Right and left ally to bash idea of $7B in tax breaks for Amazon
If the political spectrum is seen as a straight line, there might not be too many organizations involved in Garden State politics further apart than New Jersey Policy Perspective and Americans for Prosperity.
But if it’s more of a circle or horseshoe, then one of the issues where the two sides converge is the proliferation of tax subsidies the state has awarded in the name of job creation – more than $8 billion since 2010, according to NJPP.
The biggest subsidy in state history could be on the horizon, if Amazon decides next year to build its second headquarters in New Jersey. State leaders have committed to provide the online-retail giant $5 billion in tax credits, should the anticipated $5 billion project yield the promised 50,000 jobs. And Newark, the state’s endorsed candidate, is offering $2 billion of its own sweeteners – $1 billion in property tax breaks and $1 billion in credits to offset the city’s wage tax.
Jon Whiten, the vice president of New Jersey Policy Perspective, said at a Monday news conference at the Statehouse that bigger tax credits for Amazon appear to be “on a greased track” for approval by January. But he said they rig the system, enrich those doing quite well, distort the tax code and shift the financial burden to other taxpayers.
“This bid reflects everything that’s wrong with New Jersey’s ‘tax breaks or bust’ approach to economic development,” Whiten said.
Erica Jedynak, state director for Americans for Prosperity, said the tax incentives disadvantage small businesses that aren’t eligible for them, not to mention residents who don’t get them. She said the state would be better off reducing tax rates and regulations.
“The status quo of offering these tax incentives is not working,” Jedynak said.
Thurston Powers, a legislative analyst for the conservative American Legislative Exchange Council, called the incentives “poison to the economy” that benefit the politically connected.
“Instead of pursuing this $7 billion public relations stunt, New Jersey politicians should dramatically reform their tax code, making it as broad and flat as possible,” Powell said.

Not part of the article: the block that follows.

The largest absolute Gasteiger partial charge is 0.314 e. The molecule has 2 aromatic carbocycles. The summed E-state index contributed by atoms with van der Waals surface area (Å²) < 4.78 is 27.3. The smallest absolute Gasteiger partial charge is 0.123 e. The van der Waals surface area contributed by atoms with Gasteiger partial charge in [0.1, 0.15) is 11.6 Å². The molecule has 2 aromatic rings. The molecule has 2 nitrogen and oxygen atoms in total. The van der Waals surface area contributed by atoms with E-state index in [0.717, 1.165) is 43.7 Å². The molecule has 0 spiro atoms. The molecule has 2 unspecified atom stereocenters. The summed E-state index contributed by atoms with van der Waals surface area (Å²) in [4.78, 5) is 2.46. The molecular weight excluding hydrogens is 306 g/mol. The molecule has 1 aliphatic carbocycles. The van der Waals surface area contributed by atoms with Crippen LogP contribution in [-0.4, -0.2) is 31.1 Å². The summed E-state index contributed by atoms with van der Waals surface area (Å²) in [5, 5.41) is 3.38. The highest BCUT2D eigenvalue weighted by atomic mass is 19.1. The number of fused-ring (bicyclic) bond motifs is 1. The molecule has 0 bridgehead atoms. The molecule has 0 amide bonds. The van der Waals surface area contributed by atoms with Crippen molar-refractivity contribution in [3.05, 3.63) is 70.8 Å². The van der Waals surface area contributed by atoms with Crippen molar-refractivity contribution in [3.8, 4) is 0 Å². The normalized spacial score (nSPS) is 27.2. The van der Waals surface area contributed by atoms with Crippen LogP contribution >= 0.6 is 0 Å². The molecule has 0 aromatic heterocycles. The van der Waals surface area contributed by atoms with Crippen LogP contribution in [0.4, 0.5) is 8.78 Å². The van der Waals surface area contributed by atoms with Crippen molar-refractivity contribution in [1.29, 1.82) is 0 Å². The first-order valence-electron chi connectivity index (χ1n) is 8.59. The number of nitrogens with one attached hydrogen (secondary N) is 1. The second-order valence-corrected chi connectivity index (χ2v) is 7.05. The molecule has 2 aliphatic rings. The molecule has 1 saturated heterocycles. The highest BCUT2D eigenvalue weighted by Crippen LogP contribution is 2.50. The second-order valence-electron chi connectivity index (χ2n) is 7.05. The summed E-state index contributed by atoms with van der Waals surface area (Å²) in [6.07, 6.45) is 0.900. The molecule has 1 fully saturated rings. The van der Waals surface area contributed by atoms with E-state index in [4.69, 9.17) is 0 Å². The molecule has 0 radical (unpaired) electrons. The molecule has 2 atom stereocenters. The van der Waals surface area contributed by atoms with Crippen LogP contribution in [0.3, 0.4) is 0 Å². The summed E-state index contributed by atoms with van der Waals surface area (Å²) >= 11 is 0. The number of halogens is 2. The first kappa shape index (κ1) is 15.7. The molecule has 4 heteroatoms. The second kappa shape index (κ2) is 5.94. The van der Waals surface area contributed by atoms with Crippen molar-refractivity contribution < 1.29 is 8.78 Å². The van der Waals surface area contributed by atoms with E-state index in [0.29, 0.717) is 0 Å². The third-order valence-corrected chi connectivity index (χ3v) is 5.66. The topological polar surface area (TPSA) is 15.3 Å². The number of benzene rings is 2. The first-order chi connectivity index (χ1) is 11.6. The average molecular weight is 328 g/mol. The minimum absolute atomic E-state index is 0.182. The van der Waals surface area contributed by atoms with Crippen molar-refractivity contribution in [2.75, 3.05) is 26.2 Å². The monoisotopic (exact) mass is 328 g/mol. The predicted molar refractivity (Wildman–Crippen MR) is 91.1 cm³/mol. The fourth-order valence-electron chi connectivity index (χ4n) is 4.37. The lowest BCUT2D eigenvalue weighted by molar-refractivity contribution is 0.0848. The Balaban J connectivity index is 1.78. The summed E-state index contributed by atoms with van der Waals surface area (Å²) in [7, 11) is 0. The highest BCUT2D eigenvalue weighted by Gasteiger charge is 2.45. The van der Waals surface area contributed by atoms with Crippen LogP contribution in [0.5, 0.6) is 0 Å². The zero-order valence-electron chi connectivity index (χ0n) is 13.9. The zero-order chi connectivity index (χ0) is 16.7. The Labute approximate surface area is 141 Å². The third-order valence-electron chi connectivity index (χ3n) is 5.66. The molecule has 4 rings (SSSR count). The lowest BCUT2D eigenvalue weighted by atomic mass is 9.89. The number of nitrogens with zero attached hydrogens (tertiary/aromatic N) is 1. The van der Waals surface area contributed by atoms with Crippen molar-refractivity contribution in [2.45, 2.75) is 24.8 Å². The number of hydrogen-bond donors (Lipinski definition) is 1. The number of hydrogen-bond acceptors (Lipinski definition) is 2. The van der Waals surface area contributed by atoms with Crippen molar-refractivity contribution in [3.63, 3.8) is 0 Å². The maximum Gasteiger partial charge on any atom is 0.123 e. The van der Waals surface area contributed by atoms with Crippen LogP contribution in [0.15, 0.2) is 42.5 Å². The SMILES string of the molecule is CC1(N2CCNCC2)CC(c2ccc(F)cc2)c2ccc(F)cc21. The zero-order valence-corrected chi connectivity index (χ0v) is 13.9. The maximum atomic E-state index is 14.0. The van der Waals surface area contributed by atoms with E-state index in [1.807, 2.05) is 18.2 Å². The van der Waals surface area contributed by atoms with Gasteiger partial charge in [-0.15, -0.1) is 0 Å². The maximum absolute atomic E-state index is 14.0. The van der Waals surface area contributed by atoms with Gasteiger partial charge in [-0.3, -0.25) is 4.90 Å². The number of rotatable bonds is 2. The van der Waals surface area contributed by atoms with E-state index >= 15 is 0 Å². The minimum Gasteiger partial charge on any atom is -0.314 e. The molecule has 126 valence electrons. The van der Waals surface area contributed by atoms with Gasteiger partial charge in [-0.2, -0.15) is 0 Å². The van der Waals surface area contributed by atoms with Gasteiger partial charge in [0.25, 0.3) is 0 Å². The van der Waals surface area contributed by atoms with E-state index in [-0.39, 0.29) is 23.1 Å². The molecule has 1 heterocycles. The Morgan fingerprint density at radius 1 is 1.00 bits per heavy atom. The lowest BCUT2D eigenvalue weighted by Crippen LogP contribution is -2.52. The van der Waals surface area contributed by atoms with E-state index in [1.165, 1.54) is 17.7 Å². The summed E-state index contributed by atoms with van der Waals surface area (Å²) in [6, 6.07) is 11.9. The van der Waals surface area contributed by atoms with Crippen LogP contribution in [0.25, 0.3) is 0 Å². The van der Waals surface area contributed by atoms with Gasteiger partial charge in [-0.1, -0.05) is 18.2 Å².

All four legislative leaders have thrown their support behind Gov. Chris Christie’s proposal to expand the Grow NJ tax incentive program in a way that could provide Amazon double the regular benefit if it builds its second headquarters in New Jersey. It would do so by designating projects that yield 50,000 jobs as “transformative.” Amazon says its project will lead to as many as 50,000 jobs, with average salaries of $100,000.
However, Assemblyman John Wisniewski, D-Middlesex, said he expects a robust debate on the idea when the Legislature returns after the election. He said New Jersey should emphasize attributes such as its location and education system because it can’t compete financially with bigger states – let alone a company the size of Amazon, which had $38 billion in revenues last quarter. (Wisniewski said the company’s earnings were $28 billion in the first quarter of 2016, but that was its total revenues, not its profit.)
“That’s one state budget. They do that four times a year,” Wisniewski said.
Wisniewski says pledging $7 billion in incentives actually makes New Jersey look a little suspect to businesses who know it struggles to pay for its basic functions.
“I don’t believe that government exists to underwrite the business development needs of private corporations,” said Wisniewski, who questioned how the already underfunded mass-transit system would handle up to 50,000 employees heading to an Amazon headquarters in downtown Newark.
Whiten and Jedynak said New Jersey’s bid for Amazon should lean less on tax subsidies and more on Newark’s strengths, such as access to ports and freight corridors and proximity to New York and Philadelphia.
“With a proposal like this and $7 billion in tax breaks, we’re acting as if we’re South Dakota,” Whiten said. “We’re begging companies to come here. We’ve got a lot of other reasons for companies to want to be here.”
Amazon said Monday it received 238 proposals from states, provinces and other jurisdictions in the United States, Canada and Mexico seeking to land the project.
Incidentally, none came from South Dakota.
More from New Jersey 101.5: